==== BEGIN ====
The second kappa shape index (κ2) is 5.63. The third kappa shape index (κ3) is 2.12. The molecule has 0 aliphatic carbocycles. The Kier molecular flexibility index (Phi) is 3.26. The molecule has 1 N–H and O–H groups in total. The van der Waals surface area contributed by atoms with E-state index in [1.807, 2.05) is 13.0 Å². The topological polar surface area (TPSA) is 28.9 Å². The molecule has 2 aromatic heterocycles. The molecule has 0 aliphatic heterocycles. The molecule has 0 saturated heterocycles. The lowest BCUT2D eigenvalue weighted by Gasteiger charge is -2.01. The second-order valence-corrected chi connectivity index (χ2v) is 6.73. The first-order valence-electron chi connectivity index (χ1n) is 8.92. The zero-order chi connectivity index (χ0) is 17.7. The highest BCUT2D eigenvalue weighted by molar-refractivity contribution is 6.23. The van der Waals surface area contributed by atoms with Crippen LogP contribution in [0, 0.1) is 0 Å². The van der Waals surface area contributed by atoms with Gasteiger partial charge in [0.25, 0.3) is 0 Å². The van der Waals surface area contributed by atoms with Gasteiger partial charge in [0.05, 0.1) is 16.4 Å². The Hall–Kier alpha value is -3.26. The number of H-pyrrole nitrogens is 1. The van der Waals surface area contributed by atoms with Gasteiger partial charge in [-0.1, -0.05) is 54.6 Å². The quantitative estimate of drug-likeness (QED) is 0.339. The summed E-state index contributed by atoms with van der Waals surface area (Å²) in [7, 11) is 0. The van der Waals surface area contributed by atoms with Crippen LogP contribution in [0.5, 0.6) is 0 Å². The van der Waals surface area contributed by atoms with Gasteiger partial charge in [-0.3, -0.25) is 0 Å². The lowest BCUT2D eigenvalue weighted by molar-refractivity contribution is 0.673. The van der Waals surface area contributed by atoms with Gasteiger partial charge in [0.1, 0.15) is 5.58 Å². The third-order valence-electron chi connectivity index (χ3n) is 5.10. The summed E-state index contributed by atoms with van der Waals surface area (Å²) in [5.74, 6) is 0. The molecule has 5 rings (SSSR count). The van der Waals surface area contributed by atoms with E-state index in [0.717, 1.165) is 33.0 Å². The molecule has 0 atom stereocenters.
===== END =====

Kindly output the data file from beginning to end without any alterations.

The second kappa shape index (κ2) is 5.63. The third kappa shape index (κ3) is 2.12. The molecule has 0 aliphatic carbocycles. The Kier molecular flexibility index (Phi) is 3.26. The molecule has 1 N–H and O–H groups in total. The van der Waals surface area contributed by atoms with E-state index in [1.807, 2.05) is 13.0 Å². The topological polar surface area (TPSA) is 28.9 Å². The molecule has 2 aromatic heterocycles. The molecule has 0 aliphatic heterocycles. The molecule has 0 saturated heterocycles. The lowest BCUT2D eigenvalue weighted by Gasteiger charge is -2.01. The second-order valence-corrected chi connectivity index (χ2v) is 6.73. The first-order valence-electron chi connectivity index (χ1n) is 8.92. The zero-order chi connectivity index (χ0) is 17.7. The highest BCUT2D eigenvalue weighted by molar-refractivity contribution is 6.23. The van der Waals surface area contributed by atoms with Crippen LogP contribution in [0, 0.1) is 0 Å². The van der Waals surface area contributed by atoms with Gasteiger partial charge in [0.25, 0.3) is 0 Å². The van der Waals surface area contributed by atoms with Gasteiger partial charge in [0.05, 0.1) is 16.4 Å². The Hall–Kier alpha value is -3.26. The number of H-pyrrole nitrogens is 1. The van der Waals surface area contributed by atoms with Gasteiger partial charge in [-0.1, -0.05) is 54.6 Å². The quantitative estimate of drug-likeness (QED) is 0.339. The summed E-state index contributed by atoms with van der Waals surface area (Å²) in [7, 11) is 0. The van der Waals surface area contributed by atoms with Crippen LogP contribution in [0.5, 0.6) is 0 Å². The van der Waals surface area contributed by atoms with Gasteiger partial charge in [-0.3, -0.25) is 0 Å². The lowest BCUT2D eigenvalue weighted by molar-refractivity contribution is 0.673. The van der Waals surface area contributed by atoms with Gasteiger partial charge in [0.1, 0.15) is 5.58 Å². The third-order valence-electron chi connectivity index (χ3n) is 5.10. The summed E-state index contributed by atoms with van der Waals surface area (Å²) in [5.74, 6) is 0. The molecule has 5 rings (SSSR count). The van der Waals surface area contributed by atoms with E-state index in [0.717, 1.165) is 33.0 Å². The molecule has 0 atom stereocenters.